Julie Lucas’s campaign believes the nomination process is very serious and should be handled with honesty, integrity and full disclosure. We did not want to react to this confusing situation without first examining the rules and regulations governing this process and giving our chairman the opportunity to meet with us and explain.

Apparently, after this was released, the campaign decided to go to the Washington Post with charges that everybody knows are silly.

In response to these public charges, Tom Kopko sent an e-mail to the entire committee, under his own signature, detailing his point of view on the matter, and stating in part:
on January 4th Julie (Lucas) argued for a primary specifically so that Democrats could be included. She said they were her base, given her current seat.
(Julie Lucas) told me, and many others, throughout January that she had so many offices to consider that she just couldn’t make up her mind. As late as Jan. 25 she told a women’s group that she still hadn’t made up her mind. The fact is, Julie’s decision was in the air all the way up until she submitted her filing just 4 hours before the deadline on January 29.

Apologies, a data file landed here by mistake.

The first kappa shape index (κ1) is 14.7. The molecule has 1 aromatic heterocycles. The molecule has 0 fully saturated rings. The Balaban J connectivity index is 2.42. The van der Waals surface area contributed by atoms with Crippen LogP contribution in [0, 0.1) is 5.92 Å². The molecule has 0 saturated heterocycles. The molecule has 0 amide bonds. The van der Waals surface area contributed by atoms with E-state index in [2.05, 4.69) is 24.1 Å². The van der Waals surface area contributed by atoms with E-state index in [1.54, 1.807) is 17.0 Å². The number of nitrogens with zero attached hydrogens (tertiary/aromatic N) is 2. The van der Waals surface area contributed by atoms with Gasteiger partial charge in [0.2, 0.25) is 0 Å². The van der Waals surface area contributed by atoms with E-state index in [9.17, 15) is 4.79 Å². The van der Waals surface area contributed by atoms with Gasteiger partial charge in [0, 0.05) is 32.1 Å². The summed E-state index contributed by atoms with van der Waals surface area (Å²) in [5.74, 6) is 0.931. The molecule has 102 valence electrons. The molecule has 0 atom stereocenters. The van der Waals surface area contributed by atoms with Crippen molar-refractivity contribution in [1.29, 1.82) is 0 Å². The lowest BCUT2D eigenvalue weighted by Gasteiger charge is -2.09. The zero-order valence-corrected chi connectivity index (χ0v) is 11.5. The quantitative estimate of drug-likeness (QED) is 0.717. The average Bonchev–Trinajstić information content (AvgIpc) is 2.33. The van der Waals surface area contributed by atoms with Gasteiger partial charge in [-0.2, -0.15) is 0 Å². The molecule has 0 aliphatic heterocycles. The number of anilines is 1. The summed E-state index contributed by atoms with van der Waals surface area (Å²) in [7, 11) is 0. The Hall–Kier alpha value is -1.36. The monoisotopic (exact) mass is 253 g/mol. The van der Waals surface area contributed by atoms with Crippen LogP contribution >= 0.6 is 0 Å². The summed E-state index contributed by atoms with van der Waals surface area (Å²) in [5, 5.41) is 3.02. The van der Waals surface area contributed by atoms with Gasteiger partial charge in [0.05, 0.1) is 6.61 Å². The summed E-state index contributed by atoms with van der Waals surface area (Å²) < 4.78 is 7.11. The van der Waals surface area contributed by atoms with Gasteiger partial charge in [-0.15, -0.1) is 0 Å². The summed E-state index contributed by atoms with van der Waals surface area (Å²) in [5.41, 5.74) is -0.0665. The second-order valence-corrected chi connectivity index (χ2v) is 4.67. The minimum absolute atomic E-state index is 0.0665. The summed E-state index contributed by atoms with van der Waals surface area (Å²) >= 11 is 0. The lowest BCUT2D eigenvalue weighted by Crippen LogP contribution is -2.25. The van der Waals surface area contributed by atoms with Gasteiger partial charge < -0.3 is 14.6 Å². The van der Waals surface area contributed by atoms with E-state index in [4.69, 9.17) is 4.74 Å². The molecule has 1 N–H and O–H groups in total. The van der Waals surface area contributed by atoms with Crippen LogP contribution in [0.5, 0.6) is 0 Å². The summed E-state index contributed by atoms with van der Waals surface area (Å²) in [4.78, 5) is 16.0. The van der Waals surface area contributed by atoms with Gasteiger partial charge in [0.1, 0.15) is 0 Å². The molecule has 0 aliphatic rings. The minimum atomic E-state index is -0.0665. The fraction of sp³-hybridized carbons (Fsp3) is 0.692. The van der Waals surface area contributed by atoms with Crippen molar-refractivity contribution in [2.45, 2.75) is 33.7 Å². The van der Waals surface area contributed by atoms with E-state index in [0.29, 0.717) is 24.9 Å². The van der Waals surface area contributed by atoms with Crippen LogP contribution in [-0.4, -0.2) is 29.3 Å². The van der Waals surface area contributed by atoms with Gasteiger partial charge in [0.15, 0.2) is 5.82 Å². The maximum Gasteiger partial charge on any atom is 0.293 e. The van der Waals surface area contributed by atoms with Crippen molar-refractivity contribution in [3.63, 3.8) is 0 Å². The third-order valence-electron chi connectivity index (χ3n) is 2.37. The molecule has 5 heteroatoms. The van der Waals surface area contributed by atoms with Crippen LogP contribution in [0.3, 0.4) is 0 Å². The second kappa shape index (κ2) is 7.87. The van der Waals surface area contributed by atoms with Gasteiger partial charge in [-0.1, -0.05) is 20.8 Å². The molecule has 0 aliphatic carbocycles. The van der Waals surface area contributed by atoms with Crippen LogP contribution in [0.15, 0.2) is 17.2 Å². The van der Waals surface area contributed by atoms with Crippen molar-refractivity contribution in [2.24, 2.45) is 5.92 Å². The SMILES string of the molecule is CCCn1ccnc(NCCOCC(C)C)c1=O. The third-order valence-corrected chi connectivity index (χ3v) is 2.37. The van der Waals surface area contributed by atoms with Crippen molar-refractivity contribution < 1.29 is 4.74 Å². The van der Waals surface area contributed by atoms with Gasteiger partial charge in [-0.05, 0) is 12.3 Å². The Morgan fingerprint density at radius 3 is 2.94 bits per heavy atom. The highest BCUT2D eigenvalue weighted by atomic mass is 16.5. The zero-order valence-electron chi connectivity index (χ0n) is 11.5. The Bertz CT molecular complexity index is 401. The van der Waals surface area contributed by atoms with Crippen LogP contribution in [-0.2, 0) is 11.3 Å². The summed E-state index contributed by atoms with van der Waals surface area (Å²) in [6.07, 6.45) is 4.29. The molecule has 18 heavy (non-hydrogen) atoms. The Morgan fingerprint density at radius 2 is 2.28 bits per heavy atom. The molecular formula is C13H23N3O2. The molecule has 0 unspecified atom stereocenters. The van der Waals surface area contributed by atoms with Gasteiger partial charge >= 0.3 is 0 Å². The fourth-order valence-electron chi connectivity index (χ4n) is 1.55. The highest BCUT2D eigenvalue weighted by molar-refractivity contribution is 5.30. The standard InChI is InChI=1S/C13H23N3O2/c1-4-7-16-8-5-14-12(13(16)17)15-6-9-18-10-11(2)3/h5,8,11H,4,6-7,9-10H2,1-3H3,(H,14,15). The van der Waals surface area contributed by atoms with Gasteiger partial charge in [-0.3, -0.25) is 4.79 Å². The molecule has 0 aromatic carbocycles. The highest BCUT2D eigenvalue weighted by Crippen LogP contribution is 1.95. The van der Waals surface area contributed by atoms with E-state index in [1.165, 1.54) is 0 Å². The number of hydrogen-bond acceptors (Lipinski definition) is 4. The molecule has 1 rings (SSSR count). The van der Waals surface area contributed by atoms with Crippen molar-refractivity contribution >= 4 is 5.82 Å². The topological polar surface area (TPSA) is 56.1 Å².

I also rejected her (Julie's) further argument on Jan. 4 that the candidate that can win an (open) primary is best suited to win the general election. I saw that as a veiled argument for Democrats. It also argues that Democrats would improve the outcome of the Republican primary.
I was open to the possibility of a closed primary, which was under consideration in Virginia courts at the time, if it materialized. (It didn’t. Federal courts stayed the possibility in mid-January).
Julie and I talked for a long time that night about the great difficulties the state would have in closing primaries to just party members, whatever that means in Virginia.
I also said that if both candidates agreed on a primary I might consider it then, but probably would still call a convention.
I held off for weeks in January on issuing the call as I waited for her to make a decision. I accommodated her indecision - she even thanked me for my patience on the 18th